So, this is the second season for the Joy of Padel. And, as with last season, we’ll be running an episode once every fortnight. Please let us know what you think about the show by putting up a rating and a review.

So, for this number two episode of the second season, it’s with Jack Binstead. Jack’s a multi-talented actor and athlete. He’s best known for his role as REM Dogg in the public BBC comedy series Bad Education. Through his work, Jack has become an advocate for greater diversity and inclusivity in the entertainment industry, helping to promote a more authentic representation of people with disabilities. He’s also an athlete, having represented Team GB after only having discovered padel in the summer of 2023. He has founded and participated in the Team GB adaptive padel. He practices and plays at the Rocks Lane club in Chiswick, a 10-court club that I love to play at, founded by the Warren brothers that is proudly promoting inclusivity in the sport. Jack played in the inaugural inclusive padel tour in Dubai. In this conversation we discuss his life journey, picking up padel, and what are his favorite padel shots and pro players. An inspiring, uplifting, dare I say joyful conversation. Vamos! Jack Hot Wheelz with a Zed Binstead. It is great to have a left-hander on my show. I got to see you play. We go to the same club. And I’m really very excited to have you on my show. In your own words Jack, who is Jack?

Jack Binstead  02:34

Well, I am Jack. I am a 27-year-old actor by trade, turned sportsman, and I am currently captain of the England adaptive padel team.

Minter Dial  02:48

Holy smokes. So, actor let’s start with that. Yeah, how did you get into acting and what sort of acting you do?

Jack Binstead  02:55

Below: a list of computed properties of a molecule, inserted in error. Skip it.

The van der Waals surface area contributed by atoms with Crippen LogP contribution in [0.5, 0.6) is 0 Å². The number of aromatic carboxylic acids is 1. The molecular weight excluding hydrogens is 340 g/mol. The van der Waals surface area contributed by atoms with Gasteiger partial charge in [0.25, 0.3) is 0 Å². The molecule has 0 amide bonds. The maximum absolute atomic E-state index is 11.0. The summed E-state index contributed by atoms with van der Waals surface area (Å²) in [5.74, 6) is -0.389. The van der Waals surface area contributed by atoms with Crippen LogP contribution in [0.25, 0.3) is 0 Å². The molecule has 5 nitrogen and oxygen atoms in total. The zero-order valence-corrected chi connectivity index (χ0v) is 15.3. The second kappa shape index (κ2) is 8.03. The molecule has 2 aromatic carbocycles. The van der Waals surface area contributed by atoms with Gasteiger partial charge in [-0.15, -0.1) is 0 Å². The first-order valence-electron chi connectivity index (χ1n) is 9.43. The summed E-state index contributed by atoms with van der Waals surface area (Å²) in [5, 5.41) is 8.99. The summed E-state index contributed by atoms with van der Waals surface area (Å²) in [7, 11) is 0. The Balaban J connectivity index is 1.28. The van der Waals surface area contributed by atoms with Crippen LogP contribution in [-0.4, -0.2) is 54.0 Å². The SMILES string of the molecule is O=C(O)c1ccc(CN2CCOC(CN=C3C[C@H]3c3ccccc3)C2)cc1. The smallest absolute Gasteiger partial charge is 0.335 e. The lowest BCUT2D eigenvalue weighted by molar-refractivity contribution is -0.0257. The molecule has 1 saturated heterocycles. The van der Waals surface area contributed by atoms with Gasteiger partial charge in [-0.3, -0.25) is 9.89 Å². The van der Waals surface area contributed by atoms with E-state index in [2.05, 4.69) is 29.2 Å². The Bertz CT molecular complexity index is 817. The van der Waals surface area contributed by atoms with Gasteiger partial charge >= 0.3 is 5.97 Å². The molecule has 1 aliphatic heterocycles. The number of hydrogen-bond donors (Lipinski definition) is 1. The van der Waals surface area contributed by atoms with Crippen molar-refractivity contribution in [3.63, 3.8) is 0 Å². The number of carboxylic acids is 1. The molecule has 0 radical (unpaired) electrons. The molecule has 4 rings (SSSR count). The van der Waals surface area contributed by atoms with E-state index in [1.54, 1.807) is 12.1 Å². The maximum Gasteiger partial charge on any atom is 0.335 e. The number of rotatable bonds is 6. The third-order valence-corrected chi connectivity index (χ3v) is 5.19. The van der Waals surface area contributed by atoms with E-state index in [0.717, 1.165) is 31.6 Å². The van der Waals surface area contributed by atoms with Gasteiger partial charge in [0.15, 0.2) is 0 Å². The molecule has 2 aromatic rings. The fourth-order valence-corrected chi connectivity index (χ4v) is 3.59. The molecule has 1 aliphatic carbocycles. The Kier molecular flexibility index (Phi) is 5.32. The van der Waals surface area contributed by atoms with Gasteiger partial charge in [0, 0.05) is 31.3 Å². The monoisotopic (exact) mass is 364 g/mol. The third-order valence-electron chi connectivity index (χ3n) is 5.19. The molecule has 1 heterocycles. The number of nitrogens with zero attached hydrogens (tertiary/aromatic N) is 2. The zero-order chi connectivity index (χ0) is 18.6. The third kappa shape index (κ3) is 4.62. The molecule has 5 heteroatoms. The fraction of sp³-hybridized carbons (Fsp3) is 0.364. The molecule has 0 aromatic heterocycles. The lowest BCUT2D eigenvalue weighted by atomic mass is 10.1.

So, I actually started out as an athlete, when I was about nine years old, I got introduced to disability sport, it wasn’t something that I’d ever fought about. It wasn’t something that I knew that I could do with my disability. But I was always very keen to play sports. And so, I ended up having a junior career as a wheelchair racism athlete, which was incredible for me, it really gave me this confidence in this lease of life to go out there and achieve. And I went and set records and I went and traveled around Europe and I competed in a lot of high level then. And that led to me being recognized by an agent, a TV agent who had her own agency, which was specifically for people with disabilities. And, and she wanted me to be on her books. She said I had a great confidence on TV when I was interviewed from the racing. I took that opportunity. Why not? You know, it wasn’t a great, great opportunity to take on board. And that then led to me having a few modeling gigs. I had a few auditions, and I then landed comedy TV series on BBC Three called Bad education, which was a very controversial comedy written by Jack Whitehall. And I had a really great time on that show. I was one of the lead characters, we filmed free series, and then the movie. And it went on for a few years. It was a really big job, it changed everything for me. And I’ve done various acting roles in the years leading on from that I was quite okay to leave that life behind once I became a dad. And I sort of have other responsibilities in life other than just sort of, you know, myself and having fun and you know, I had to take on a different approach to life which I was very happy to do. And if I was able to fit acted into that world, then of course I would do so. So, I’m still loosely involved in the end history. I still I’m still with the same agent all these years later, it’s been something like 15. Now. Yeah, yeah. So, it’s been, it’s been a real whirlwind, and I’ve loved every bit of it.